Friday, July 26, 2019

Trump's Strategy May Not Work with White Noncollege Women--That's a Big Opportunity for Democrats

It's no secret that white noncollege women on average are far more accessible for the Democrats than white noncollege men. If the Democrats are to make headway among white noncollege voters in 2020--which is one of the keys if not the key to defeating Trump--it will likely be concentrated among this group.
But how feasible is that in light of Trump's decision to turn up the volume on immigration and immigrants in an overtly racist way? Will this perhaps consolidate his support among the white working class voters who supported him in 2016 and prevent Democrats from making any gains?
I think there are lots of reasons to doubt this (see my previous posts) but the gaping hole in this strategy--if it is a strategy--is that white noncollege women seem less than enthusiastic about Trump's amped-up belligerence. Ron Brownstein notes the following from a series of focus groups conducted among white noncollge voters in nonmetro areas of Nevada, Maine and Wisconsin:
"The women weren’t immune to Trump’s arguments on immigration...But among...women...areas of agreement were mitigated by other concerns about Trump, including their belief that, on immigration, “his rhetoric … made him sound ‘racist’ or ‘ignorant,’” as the report notes. “There were a lot of mentions of intolerance in reaction to what he was saying and doing,” [Stan] Greenberg says.
That recoil represents one component of the broader unease these women expressed about the level of acrimony and division under Trump. While the men almost entirely found ways to justify Trump, the women expressed much more discomfort about the way he talks about race-related issues, his overall style, and whether he respects women....
Women were also more likely than men in the groups to say that Trump’s economy hasn’t delivered improvement for their family, and they were more likely to cite rising health-care and prescription-drug costs as an especially acute squeeze. In both parties, strategists I’ve talked with agree that Democratic promises to defend the Affordable Care Act, particularly its provisions safeguarding patients with preexisting conditions, were crucial to the party’s recovery among blue-collar white women in 2018."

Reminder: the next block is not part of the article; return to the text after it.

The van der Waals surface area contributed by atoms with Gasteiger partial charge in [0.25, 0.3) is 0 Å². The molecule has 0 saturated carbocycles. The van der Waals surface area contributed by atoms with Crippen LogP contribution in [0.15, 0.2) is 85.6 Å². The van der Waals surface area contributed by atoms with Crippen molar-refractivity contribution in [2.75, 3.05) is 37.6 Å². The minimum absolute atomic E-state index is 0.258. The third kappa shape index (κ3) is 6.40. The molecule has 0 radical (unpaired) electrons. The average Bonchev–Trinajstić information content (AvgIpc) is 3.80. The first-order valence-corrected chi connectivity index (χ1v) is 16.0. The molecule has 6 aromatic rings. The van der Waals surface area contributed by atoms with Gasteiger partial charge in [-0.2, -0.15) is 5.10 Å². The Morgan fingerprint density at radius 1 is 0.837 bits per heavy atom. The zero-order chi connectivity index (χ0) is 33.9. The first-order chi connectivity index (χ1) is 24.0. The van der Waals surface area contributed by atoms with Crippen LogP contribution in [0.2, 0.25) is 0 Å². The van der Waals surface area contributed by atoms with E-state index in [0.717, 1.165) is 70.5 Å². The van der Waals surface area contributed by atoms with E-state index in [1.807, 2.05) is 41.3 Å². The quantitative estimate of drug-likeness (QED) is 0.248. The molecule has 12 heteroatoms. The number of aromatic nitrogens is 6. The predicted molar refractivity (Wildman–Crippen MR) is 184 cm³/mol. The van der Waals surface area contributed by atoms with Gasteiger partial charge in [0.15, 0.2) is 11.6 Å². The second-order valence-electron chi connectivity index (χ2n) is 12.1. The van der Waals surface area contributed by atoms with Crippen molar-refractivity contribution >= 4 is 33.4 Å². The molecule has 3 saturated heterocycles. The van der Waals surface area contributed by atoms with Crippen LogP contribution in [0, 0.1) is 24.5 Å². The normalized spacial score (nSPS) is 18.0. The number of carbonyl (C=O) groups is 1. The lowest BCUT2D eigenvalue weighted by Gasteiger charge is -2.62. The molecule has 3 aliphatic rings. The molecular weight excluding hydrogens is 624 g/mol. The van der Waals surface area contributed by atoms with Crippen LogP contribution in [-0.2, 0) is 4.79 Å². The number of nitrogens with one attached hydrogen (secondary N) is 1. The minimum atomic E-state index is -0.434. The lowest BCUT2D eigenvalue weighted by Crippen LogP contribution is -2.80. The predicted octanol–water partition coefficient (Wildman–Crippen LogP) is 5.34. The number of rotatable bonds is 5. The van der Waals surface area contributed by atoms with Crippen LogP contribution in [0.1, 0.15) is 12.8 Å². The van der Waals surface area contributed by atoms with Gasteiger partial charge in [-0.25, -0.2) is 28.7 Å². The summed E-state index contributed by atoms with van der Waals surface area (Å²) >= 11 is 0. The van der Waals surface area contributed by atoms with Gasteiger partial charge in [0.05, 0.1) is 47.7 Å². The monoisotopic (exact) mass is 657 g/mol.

Of course, these findings are from focus groups and I am always cautious about focus group-based analyses. But the findings gain credibility when we look at what the quantitative data are telling us. In the recently-released NPR/Marist poll, an amazing 47 percent of white noncollege women said they definitely planned to vote against Trump in 2020, more than planned to definitely vote for him (45 percent).
According to the poll, 67 percent of these women support Medicare for all who want it; 67 percent support a wealth tax and 64 percent support a national minimum wage of $15, with lower but still positive support for a Green New Deal focused on jobs and infrastructure and a for a pathway to citizenship for undocumented immigrants currently in the country. Sounds pretty good!
However, there is very little enthusiasm for the following:
Medicare for All that replaces private health insurance (38 percent support)
Providing health insurance for illegal immigrants (21 percent)
Decriminalizing illegal border crossings (24 percent)
Reparations (15 percent)
So there is definitely an opportunity here for Democrats in 2020, as Trump's strategy leaves him highly vulnerable among this key demographic. It also seems obvious what to do (and what not to do) to take advantage of this opportunity. Let's hope Democrats play it smart.
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His strategy rests on a bet: that these voters will respond just as enthusiastically to his belligerence as working-class white men.

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